Last week I suggested that many of us would be better off playing to not lose rather than playing to win. Certainly this thinking counters what many business books would hypothesize on the topic. I don’t think publishing houses are intentionally trying to keep hard truths from us; in fact, perhaps they don’t think it makes good reading. Regardless of the reason, we simply don’t see books about people who play to not lose. Rather, it’s all about “winning.”
Why is that? I’d argue it’s in large part due to selection and survivorship bias.
Selection bias occurs when each member of a population you’re interested in doesn’t have the same chance of ending up in the sample you want to study. Freedman, Pisani, and Purves’ book Statistics provides a great example of selection bias in the 1936 Literary Digest poll that incorrectly predicted Franklin Roosevelt would lose the presidential race to Republican governor Alf Landon .
The problem with the Digest poll? According to Freedman, et. al., although their sample was enormous (a staggering 10 million people), because names and addresses came from sources like telephone books and club membership lists, it tended to screen out the poor who, at that time, were unlikely to have phones or belong to clubs and by 1936, were more likely to vote Democratic than Republican (prior to this, rich and poor voted along similar lines).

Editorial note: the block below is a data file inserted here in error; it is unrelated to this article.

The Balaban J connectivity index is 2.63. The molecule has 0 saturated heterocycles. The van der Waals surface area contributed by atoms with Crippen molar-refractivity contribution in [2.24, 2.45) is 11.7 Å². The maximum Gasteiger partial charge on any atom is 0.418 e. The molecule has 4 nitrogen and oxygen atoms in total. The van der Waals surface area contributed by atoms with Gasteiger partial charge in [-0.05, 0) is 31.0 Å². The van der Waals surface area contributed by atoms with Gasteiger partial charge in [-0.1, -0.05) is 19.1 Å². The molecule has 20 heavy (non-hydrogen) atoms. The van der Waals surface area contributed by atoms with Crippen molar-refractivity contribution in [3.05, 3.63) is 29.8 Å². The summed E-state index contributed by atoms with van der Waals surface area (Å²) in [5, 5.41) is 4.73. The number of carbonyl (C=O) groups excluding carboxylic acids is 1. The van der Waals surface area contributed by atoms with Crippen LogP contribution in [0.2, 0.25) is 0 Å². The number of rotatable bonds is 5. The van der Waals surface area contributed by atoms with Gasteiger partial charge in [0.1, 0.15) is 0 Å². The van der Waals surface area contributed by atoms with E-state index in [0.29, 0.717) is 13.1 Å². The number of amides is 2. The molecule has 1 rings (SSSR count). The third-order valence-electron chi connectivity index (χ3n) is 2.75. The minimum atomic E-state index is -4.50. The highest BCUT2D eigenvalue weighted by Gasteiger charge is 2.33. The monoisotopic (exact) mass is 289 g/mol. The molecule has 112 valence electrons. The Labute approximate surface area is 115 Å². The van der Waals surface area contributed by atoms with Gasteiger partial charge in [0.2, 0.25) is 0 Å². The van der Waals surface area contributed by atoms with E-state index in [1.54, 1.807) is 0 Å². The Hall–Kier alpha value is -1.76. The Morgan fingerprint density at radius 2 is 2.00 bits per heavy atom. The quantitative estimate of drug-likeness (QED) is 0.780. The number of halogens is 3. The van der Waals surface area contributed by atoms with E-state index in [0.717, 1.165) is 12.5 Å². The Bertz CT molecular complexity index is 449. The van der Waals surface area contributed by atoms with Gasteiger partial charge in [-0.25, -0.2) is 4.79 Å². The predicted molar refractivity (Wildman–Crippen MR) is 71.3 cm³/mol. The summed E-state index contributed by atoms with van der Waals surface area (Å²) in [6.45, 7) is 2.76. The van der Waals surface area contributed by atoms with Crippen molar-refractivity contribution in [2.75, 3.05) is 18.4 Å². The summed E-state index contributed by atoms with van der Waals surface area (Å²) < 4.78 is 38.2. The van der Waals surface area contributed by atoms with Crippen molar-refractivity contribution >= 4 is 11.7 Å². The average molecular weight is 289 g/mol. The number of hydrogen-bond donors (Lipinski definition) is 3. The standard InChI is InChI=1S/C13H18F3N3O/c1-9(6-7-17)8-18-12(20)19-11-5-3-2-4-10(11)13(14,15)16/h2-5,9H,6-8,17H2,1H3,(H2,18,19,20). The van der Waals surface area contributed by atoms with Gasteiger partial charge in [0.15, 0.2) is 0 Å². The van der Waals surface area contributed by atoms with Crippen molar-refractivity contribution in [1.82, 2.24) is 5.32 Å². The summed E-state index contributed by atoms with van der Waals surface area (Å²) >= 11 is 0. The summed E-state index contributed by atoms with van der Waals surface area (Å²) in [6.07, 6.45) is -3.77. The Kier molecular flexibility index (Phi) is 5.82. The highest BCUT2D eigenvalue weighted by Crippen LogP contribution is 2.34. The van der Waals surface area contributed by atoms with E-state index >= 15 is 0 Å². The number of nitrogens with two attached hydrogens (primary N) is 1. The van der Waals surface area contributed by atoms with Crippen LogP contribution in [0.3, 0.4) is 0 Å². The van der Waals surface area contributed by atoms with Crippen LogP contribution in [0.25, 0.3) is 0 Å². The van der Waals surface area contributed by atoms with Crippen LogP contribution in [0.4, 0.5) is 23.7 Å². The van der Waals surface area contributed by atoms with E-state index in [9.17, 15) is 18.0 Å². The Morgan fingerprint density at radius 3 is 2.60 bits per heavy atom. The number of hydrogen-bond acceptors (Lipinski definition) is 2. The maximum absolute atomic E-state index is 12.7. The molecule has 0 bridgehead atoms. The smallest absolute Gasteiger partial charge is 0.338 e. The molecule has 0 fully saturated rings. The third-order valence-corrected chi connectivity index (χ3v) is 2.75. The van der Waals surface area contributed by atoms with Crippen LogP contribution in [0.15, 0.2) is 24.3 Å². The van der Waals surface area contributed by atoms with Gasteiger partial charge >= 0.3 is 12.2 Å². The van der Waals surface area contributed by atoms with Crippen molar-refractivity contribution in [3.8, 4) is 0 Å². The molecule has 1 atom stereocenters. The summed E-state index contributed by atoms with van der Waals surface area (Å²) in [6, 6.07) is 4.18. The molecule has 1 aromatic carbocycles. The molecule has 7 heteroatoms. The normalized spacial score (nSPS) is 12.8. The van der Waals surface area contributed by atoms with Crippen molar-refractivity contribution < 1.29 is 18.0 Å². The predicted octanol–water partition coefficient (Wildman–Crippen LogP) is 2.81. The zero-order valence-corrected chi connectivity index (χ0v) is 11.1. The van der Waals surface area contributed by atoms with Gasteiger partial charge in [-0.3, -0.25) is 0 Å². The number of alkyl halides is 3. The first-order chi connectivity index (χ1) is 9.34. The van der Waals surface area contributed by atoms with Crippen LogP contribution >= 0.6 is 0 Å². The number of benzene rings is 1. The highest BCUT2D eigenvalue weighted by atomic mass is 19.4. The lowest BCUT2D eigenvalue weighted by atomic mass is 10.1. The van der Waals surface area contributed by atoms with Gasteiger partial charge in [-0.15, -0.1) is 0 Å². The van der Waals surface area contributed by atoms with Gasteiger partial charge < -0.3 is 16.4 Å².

As you know, a Democrat would of course win that election in a landslide and, were it not for a TV show of the same name about an alien life form (i.e., ALF) with a distinctive coiffure, short fingers, and a bad attitude, we would probably have forgotten about Roosevelt’s Republican opponent long ago. Speaking of Alf and elections, if you have 30 seconds to spare, starting at the 1:27 minute mark treat yourself with this eerily foretelling video.
Survivorship bias occurs when the composition of a sample changes as observations fall out. Charles Wheelan, in Naked Statistics, describes how the financial industry uses survivorship bias to tilt results so they can legitimately say their mutual funds “consistently outperform the S&P index.” How? By opening a slew of funds and then closing the underperforming funds over time and rolling their assets into other existing funds.
So, when I say many business books suffer from selection and survivorship bias it’s because their samples tend to be highly selective (e.g., CEOs) and pull only from the survivors (e.g., operating companies). As a result, any conclusions drawn will certainly be biased and may in fact be entirely wrong.
So, if you happen upon a business book that is all about “winning,” before drinking the Kool-aid and making changes to your life/business, I think it’s important to consider if the conclusions drawn are supported by a well-constructed unbiased sample.
Until next week, here is the incredibly talented Andrew Bird playing his song Pulaski at Night, a song about one of my favorite cities; Chicago. (Full Manufacturing Peace of Mind™ Spotify playlist is here .)
The report released by Rahm Emanuel’s task force investigating the Chicago Police Department reminded me of the song. Here are some of the lyrics:
Half empty, half full
Cup runneth over
Horns of plenty, coffers full
We’re starting over
I write you a story
But it loses its thread
And all of my witnesses
Keep turning up, keep turning up dead
Cheers … xian
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